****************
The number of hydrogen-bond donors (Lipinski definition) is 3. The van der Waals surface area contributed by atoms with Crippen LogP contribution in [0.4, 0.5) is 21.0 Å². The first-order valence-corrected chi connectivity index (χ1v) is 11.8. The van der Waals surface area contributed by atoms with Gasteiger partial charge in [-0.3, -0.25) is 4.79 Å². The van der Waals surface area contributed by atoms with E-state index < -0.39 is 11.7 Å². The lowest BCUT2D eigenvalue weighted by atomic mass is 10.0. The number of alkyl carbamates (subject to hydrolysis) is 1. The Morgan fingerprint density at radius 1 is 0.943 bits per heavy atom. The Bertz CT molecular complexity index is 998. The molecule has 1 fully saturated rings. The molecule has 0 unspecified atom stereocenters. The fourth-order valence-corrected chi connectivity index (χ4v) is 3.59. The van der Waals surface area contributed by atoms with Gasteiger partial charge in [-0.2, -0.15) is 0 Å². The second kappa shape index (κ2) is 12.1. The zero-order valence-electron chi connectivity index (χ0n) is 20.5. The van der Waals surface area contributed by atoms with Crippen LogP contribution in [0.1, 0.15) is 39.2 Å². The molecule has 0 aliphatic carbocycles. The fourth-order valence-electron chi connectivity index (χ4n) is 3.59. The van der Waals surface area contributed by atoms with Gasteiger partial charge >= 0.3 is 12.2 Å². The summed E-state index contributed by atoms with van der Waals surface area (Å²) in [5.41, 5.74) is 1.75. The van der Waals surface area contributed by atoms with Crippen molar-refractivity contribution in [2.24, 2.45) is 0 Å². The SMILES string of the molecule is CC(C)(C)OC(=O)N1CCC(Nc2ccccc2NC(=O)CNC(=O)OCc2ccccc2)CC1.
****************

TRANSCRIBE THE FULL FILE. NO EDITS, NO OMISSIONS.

The number of hydrogen-bond donors (Lipinski definition) is 3. The van der Waals surface area contributed by atoms with Crippen LogP contribution in [0.4, 0.5) is 21.0 Å². The first-order valence-corrected chi connectivity index (χ1v) is 11.8. The van der Waals surface area contributed by atoms with Gasteiger partial charge in [-0.3, -0.25) is 4.79 Å². The van der Waals surface area contributed by atoms with E-state index < -0.39 is 11.7 Å². The lowest BCUT2D eigenvalue weighted by atomic mass is 10.0. The number of alkyl carbamates (subject to hydrolysis) is 1. The Morgan fingerprint density at radius 1 is 0.943 bits per heavy atom. The Bertz CT molecular complexity index is 998. The molecule has 1 fully saturated rings. The molecule has 0 unspecified atom stereocenters. The fourth-order valence-corrected chi connectivity index (χ4v) is 3.59. The van der Waals surface area contributed by atoms with Gasteiger partial charge in [-0.2, -0.15) is 0 Å². The second kappa shape index (κ2) is 12.1. The zero-order valence-electron chi connectivity index (χ0n) is 20.5. The van der Waals surface area contributed by atoms with Crippen LogP contribution in [0.1, 0.15) is 39.2 Å². The molecule has 0 aliphatic carbocycles. The fourth-order valence-electron chi connectivity index (χ4n) is 3.59. The van der Waals surface area contributed by atoms with Gasteiger partial charge >= 0.3 is 12.2 Å². The summed E-state index contributed by atoms with van der Waals surface area (Å²) in [5.41, 5.74) is 1.75. The van der Waals surface area contributed by atoms with Crippen molar-refractivity contribution in [2.24, 2.45) is 0 Å². The SMILES string of the molecule is CC(C)(C)OC(=O)N1CCC(Nc2ccccc2NC(=O)CNC(=O)OCc2ccccc2)CC1.